Why are polar bodies dissolved during oogenesis
Meiosis can be divided into two phases, meiosis I and meiosis II.
Both phases can in turn be divided into different sub-phases. The division of the chromosomes is the same in germ cell formation in men and women, but there are differences in the division of cell organelles and cytoplasm. While spermatogenesis (formation of sperm) produces four identical and equally large germ cells, in oogenesis (formation of egg cells) the germ cells divide irregularly, so that in the end a large egg cell with all cell organelles and almost the entire cytoplasm is created. The other three resulting, very small cells are called polar bodies. They are dismantled again after a short time.
The chromosomes condense. The homologous chromosomes are attached to each other and the crossing over takes place. Here, the homologous chromosomes exchange gene segments.
The homologous chromosomes arrange themselves on the equatorial plane and the spindle apparatus is formed.
The spindle fibers separate the homologous chromosomes from one another - a set of chromosomes migrates to each side of the cell.
The cells divide and two cells are created, each with a haploid (and different!) Set of chromosomes.
A second cell division is initiated by the centromeres building up the spindle apparatus.
The chromosomes arrange themselves on the equatorial plane and the spindle apparatus is formed again. The spindle fibers now attach themselves to the centromeres of the chromatids.
The spindle fibers shorten, separate the chromatids from one another and each draw one of the chromatids to the poles.
During spermatogenesis (the formation of germ cells in males), the cytoplasm divides evenly and four sperm cells are formed.
In oogenesis, on the other hand (the formation of germ cells in female organisms), almost the entire cytoplasm is assigned to one of the four cells. Here an egg cell and three small polar bodies are created that have no function as germ cells. At the end of the telophase, new cell walls are formed.
In addition to the topic of meiosis, you will find a learning video here that explains everything to you again!
Basics of meiosis
All people are different from one another. Even though there are only 46 chromosomes that can carry different information! This is due to the fact that all germ cells of a person (i.e. egg cells and sperm) differ from one another and, in addition, during fertilization, i.e. the fusion of egg cell and sperm, the information from father and mother is mixed.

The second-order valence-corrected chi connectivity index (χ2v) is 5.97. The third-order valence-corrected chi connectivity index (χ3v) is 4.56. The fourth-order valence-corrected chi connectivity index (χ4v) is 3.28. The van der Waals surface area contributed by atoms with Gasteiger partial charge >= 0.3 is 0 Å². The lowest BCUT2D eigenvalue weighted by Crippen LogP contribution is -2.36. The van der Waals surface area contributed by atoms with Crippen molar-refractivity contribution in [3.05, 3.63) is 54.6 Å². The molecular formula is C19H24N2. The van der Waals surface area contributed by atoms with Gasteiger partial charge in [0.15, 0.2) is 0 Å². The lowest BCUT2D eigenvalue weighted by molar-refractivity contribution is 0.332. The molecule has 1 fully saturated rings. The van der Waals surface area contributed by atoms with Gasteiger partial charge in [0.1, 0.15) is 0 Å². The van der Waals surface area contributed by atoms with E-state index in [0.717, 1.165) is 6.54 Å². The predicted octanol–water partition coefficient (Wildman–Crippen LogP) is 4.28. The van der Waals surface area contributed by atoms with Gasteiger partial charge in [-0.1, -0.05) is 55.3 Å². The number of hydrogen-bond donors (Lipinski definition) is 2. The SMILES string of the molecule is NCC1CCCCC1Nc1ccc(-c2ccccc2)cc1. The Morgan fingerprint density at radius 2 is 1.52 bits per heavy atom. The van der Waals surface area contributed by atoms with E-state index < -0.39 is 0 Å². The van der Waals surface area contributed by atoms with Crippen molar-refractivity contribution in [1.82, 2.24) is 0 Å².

Human germ cells contain only one set of chromosomes (haploid, n). This means that the chromosomes are not present as homologous pairs, but only simply. If germ cells were diploid, like all other cells in the body, a person's chromosome set would not be present twice but four times after fertilization. With every further fertilization, the set of chromosomes would double again. The chromosome set of germ cells has to be halved during meiosis. Therefore, germ cell formation differs from normal cell division in several ways.
In meiosis, it is also important to re-mix the existing characteristics, i.e. genetic information. This happens in two places: During the crossing-over, homologous chromosomes exchange their information with one another, so that chromosomes with new combinations of characteristics are created. During the germ cell formation, the homologous chromosomes are also distributed completely randomly to different cells. These genetic processes that lead to a new combination of traits are called recombination. Additional variation arises from the fact that maternal and paternal germ cells merge with each other during fertilization and thus new combinations of characteristics can arise. These only exist in sexual reproduction. On the other hand, there is asexual reproduction, parthenogenesis. Here reproduction takes place simply via mitotic cell division.
In prokaryotes there is no sexual reproduction and therefore no recombination in meiosis. Here the recombination occurs through what is known as horizontal gene transfer.
There are three different types of gene exchange between bacteria:
- Transformation: Free DNA is taken up by the bacterium from the environment and built into its own genetic material.
- Transduction: A gene packaged in a bacteriophage is injected into a bacterium.
- Conjugation: With the help of cytoplasmic bridges, two bacterial cells make direct contact with one another so that DNA plasmids can be exchanged.
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